Baby O’Chunky 6 Month Update

Baby O’Chunky has hit the sixth month mark and as a first time parent and Mum, I must admit that I am not only finding it incredibly hard. But, I am also struggling with the idea of having to learn new ways on coping and adjust to the new milestones being undertaken and learnt on a daily basis by Baby O. Just the mere thought of him being off a few months from being able to talk proper words like “Mama”, “Dada” or “Bubba”, crawling or grasping the lounge and making the motion of wanting to stand has me wanting to freeze time.

Or at least, plead to the various Gods and ask them to stop him from growing so fast because I want the time to slow down because I am afraid its going to end. All too quick. I am also afraid that I may blink and with that blink, time has not only been lost but I am expected to return to normal duties of being an adult and therefore, have to find the time to divide my attention between being a Mum and a working adult. If only I won Gold Lotto, I didn’t experience the daily flash of ‘Mum Guilt’ and the guilt that comes with having studied a degree and feeling obligated to use those skills towards paying my bills.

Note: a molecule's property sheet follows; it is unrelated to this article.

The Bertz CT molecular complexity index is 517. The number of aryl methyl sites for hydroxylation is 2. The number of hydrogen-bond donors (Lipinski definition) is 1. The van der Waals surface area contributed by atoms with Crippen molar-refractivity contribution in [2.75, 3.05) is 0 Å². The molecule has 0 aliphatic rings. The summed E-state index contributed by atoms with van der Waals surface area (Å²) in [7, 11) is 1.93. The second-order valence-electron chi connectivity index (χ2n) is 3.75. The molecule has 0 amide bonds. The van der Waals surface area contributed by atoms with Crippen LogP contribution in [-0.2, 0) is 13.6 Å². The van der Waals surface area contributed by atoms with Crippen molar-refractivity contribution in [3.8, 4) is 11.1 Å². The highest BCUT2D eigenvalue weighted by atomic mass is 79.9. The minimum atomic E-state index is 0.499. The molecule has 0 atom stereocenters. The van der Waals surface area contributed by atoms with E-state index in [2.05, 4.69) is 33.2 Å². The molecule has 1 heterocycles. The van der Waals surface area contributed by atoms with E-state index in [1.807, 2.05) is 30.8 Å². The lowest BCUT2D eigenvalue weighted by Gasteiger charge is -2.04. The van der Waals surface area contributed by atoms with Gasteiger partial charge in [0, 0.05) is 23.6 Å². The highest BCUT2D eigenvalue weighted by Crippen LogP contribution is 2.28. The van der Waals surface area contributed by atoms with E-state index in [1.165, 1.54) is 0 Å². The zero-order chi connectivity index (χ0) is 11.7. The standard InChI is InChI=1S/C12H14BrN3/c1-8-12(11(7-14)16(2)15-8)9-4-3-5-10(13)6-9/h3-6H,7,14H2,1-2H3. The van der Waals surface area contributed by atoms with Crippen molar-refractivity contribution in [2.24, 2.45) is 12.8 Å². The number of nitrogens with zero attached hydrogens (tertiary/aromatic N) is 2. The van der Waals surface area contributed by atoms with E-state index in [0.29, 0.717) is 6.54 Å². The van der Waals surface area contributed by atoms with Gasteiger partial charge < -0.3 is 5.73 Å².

With this, here is what’s going on in Baby O’Chunky’s world these days:


Weight: 6.87kg / 15 lbs
Length: 68cm / 27 inches
Teeth: Nil.

Baby O was born with an easy go-lucky personality and would wake each morning, smiling at a week old and even at six months of age, he continues waking in the same way. However, the only thing that’s changed is the self-discovery phase of blowing “raspberries” or in adult terms, blowing spit over everything and giggling endlessly. As for the smiling at a week old, I thought it had something to do with the old wives tales of a newborn experiencing gas. However, my suspicions would be proven to be true when Lois, Baby O’s Godmother and myself were blessed with a beautiful and gorgeous little coo and smile.

At two and a half months of age, Baby O started showing the typical signs of teething and our laundry bill increased with the explosive blow outs. Thank the lord, I’ve got an impressive nurse’s stomach made out of steel because I’d have quit motherhood after the first blow out and the weight of how much a little newborn can fil his duds. Speaking of weight, our three hour feeding routine (see below in ‘Eating’) was terminated at two and a half months because Baby O gained every ounce of birth weight and more from being breastfed around the clock. That night, Baby O and I slept all night in perfect harmony. For the very first time since being discharged from hospital.